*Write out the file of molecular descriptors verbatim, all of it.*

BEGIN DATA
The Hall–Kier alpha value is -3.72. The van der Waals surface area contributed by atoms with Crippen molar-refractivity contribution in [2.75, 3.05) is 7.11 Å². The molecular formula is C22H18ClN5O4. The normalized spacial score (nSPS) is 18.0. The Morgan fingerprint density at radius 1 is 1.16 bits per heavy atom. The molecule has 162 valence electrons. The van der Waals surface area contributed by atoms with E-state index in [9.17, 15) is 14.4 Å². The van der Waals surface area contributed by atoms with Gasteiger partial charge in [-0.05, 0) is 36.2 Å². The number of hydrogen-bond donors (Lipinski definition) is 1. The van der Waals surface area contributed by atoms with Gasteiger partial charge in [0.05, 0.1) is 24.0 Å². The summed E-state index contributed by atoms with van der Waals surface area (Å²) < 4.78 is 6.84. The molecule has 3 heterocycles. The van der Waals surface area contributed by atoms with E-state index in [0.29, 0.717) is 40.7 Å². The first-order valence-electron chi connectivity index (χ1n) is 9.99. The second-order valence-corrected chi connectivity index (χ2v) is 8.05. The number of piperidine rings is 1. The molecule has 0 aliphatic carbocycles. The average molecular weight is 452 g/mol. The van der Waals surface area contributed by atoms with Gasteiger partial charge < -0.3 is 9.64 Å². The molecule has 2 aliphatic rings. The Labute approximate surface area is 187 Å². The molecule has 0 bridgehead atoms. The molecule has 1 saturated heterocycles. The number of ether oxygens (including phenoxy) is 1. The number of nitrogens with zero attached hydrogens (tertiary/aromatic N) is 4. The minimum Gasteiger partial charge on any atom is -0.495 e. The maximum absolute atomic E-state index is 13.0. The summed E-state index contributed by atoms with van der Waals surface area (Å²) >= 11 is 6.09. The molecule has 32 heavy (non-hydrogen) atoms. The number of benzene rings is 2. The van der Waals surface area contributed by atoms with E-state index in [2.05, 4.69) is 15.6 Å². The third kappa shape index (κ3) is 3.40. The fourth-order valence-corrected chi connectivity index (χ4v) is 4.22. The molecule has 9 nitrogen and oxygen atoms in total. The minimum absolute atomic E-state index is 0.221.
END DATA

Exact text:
The Hall–Kier alpha value is -3.72. The van der Waals surface area contributed by atoms with Crippen molar-refractivity contribution in [2.75, 3.05) is 7.11 Å². The molecular formula is C22H18ClN5O4. The normalized spacial score (nSPS) is 18.0. The Morgan fingerprint density at radius 1 is 1.16 bits per heavy atom. The molecule has 162 valence electrons. The van der Waals surface area contributed by atoms with E-state index in [9.17, 15) is 14.4 Å². The van der Waals surface area contributed by atoms with Gasteiger partial charge in [-0.05, 0) is 36.2 Å². The number of hydrogen-bond donors (Lipinski definition) is 1. The van der Waals surface area contributed by atoms with Gasteiger partial charge in [0.05, 0.1) is 24.0 Å². The summed E-state index contributed by atoms with van der Waals surface area (Å²) < 4.78 is 6.84. The molecule has 3 heterocycles. The van der Waals surface area contributed by atoms with E-state index in [0.29, 0.717) is 40.7 Å². The first-order valence-electron chi connectivity index (χ1n) is 9.99. The second-order valence-corrected chi connectivity index (χ2v) is 8.05. The number of piperidine rings is 1. The molecule has 0 aliphatic carbocycles. The average molecular weight is 452 g/mol. The van der Waals surface area contributed by atoms with Gasteiger partial charge < -0.3 is 9.64 Å². The molecule has 2 aliphatic rings. The Labute approximate surface area is 187 Å². The molecule has 0 bridgehead atoms. The molecule has 1 saturated heterocycles. The number of ether oxygens (including phenoxy) is 1. The number of nitrogens with zero attached hydrogens (tertiary/aromatic N) is 4. The minimum Gasteiger partial charge on any atom is -0.495 e. The maximum absolute atomic E-state index is 13.0. The summed E-state index contributed by atoms with van der Waals surface area (Å²) >= 11 is 6.09. The molecule has 32 heavy (non-hydrogen) atoms. The number of benzene rings is 2. The van der Waals surface area contributed by atoms with E-state index in [2.05, 4.69) is 15.6 Å². The third kappa shape index (κ3) is 3.40. The fourth-order valence-corrected chi connectivity index (χ4v) is 4.22. The molecule has 9 nitrogen and oxygen atoms in total. The minimum absolute atomic E-state index is 0.221.